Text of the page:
Posted in Writing

IWSG—October odds and sods

If you’re observing Yom Kippur, may you have an easy and meaningful fast!


It’s time again for The Insecure Writer’s Support Group, which meets the first Wednesday of every month to commiserate over worries, fears, doubts, and struggles.

This month’s question is:

What do you consider the best characteristics of your favorite genre?

I love the rich worldbuilding of historical fiction, and all the little details helping to bring a time and place alive (clothing, food, architecture, interior design, social mores, language, transportation, car models, schools, medicine, technology, music, you name it). Good historical writers spend a lot of time researching, and often enjoy the process at least as much as the actual  writing.

The trend towards hist-fic lite, or Gossip Girl in period clothes, annoys me so much. You need to give your head a shake if you truly believe insisting on historical accuracy is gatekeeping and censorship. More like a basic key feature of the genre!

As always, much of my October writing will consist of my blog posts about classic horror films with landmark anniversaries this year. Much to my great disappointment and annoyance, the Monster template I used every year since I believe 2012 was quietly retired in late 2021, and there’s no more way for WordPress users to access our own previously-used retired themes. Since I’m only a user, not a dot org user, I also can’t install a premium Halloween theme.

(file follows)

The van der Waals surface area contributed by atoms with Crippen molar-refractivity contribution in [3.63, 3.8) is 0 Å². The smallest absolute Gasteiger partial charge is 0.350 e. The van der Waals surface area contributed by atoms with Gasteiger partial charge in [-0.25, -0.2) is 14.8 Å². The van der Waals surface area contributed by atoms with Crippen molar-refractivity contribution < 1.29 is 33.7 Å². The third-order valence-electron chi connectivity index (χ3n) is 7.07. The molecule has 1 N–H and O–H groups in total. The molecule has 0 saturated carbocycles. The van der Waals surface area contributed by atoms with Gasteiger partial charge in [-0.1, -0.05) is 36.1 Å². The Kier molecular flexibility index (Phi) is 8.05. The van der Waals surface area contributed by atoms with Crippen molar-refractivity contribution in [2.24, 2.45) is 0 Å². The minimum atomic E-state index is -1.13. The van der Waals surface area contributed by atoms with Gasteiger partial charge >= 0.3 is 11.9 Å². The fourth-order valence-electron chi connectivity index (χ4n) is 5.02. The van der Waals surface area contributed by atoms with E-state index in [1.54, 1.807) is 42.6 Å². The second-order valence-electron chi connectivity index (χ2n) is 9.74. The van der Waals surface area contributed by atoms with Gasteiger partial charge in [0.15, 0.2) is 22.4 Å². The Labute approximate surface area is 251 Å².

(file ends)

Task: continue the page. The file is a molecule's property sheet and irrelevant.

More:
At least I still have my old October header, and perhaps WordPress will introduce a new Halloween template in future.

My original plans for NaNo were to finally finish Dream Deferred and write the new chapters and scenes. However, I came to feel the writing would be a lot slower because it’s out of order and combined with moving things around.

I believe my disappointing (but never failing) performance on some prior NaNos and Camp months was partly a result of working on a rewrite instead of starting fresh or adding to a first draft already in progress. That constrains my speed.

I thought about resuming my alternative history about Dante and Beatrice, which I’m very eager to get back to, but vetoed that as well. NaNo proved to be an inopportune time to work on such a research-heavy book. There’s nothing wrong with writing slower and more carefully, but that’s just not conducive to NaNo success.

Instead, I’ll be starting my radical rewrite of Almost As an Afterthought: The First Six Months of 1941 (which doesn’t have a new title yet). It’ll be almost a complete gut renovation, with very little original material retained from the 11,000-word first draft which I wrote in fifteen days in August 1997. With any luck, I’ll finally regain my normal daily wordcounts of several thousand.

It dawned on me a few months ago that I never shared the print cover for the book formerly known as The Very Next, now called Movements in the Symphony of 1939. Since I took such a long break from proofing the final version, it kind of slipped my mind. And now I’m leaning very strongly towards new editions of How Kätchen Became Sparky and Movements in the Symphony of 1939.